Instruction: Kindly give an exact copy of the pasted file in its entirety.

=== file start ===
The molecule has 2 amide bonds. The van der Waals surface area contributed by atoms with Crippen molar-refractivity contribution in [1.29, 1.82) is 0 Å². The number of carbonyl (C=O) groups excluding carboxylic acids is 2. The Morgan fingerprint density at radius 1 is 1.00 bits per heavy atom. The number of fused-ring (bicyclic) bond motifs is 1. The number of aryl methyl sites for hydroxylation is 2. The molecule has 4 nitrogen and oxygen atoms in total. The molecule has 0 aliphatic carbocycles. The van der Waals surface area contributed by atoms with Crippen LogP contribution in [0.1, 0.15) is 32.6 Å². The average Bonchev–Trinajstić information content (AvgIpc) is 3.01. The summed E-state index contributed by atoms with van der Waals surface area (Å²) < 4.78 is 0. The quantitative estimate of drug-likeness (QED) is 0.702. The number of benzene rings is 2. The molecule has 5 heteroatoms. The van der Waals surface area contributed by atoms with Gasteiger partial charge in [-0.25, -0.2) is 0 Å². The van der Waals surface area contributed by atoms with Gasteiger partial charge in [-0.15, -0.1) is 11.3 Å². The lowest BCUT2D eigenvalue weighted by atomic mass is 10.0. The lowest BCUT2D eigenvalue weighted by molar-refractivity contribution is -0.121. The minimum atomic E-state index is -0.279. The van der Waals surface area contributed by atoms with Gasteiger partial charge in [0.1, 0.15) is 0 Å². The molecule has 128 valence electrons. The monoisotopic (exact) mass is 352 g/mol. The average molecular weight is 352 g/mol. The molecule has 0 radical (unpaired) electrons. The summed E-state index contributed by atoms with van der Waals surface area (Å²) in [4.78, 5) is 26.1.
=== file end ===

The molecule has 2 amide bonds. The van der Waals surface area contributed by atoms with Crippen molar-refractivity contribution in [1.29, 1.82) is 0 Å². The number of carbonyl (C=O) groups excluding carboxylic acids is 2. The Morgan fingerprint density at radius 1 is 1.00 bits per heavy atom. The number of fused-ring (bicyclic) bond motifs is 1. The number of aryl methyl sites for hydroxylation is 2. The molecule has 4 nitrogen and oxygen atoms in total. The molecule has 0 aliphatic carbocycles. The van der Waals surface area contributed by atoms with Crippen LogP contribution in [0.1, 0.15) is 32.6 Å². The average Bonchev–Trinajstić information content (AvgIpc) is 3.01. The summed E-state index contributed by atoms with van der Waals surface area (Å²) < 4.78 is 0. The quantitative estimate of drug-likeness (QED) is 0.702. The number of benzene rings is 2. The molecule has 5 heteroatoms. The van der Waals surface area contributed by atoms with Gasteiger partial charge in [-0.25, -0.2) is 0 Å². The van der Waals surface area contributed by atoms with Gasteiger partial charge in [-0.15, -0.1) is 11.3 Å². The lowest BCUT2D eigenvalue weighted by atomic mass is 10.0. The lowest BCUT2D eigenvalue weighted by molar-refractivity contribution is -0.121. The minimum atomic E-state index is -0.279. The van der Waals surface area contributed by atoms with Gasteiger partial charge in [0.1, 0.15) is 0 Å². The molecule has 128 valence electrons. The monoisotopic (exact) mass is 352 g/mol. The average molecular weight is 352 g/mol. The molecule has 0 radical (unpaired) electrons. The summed E-state index contributed by atoms with van der Waals surface area (Å²) in [4.78, 5) is 26.1.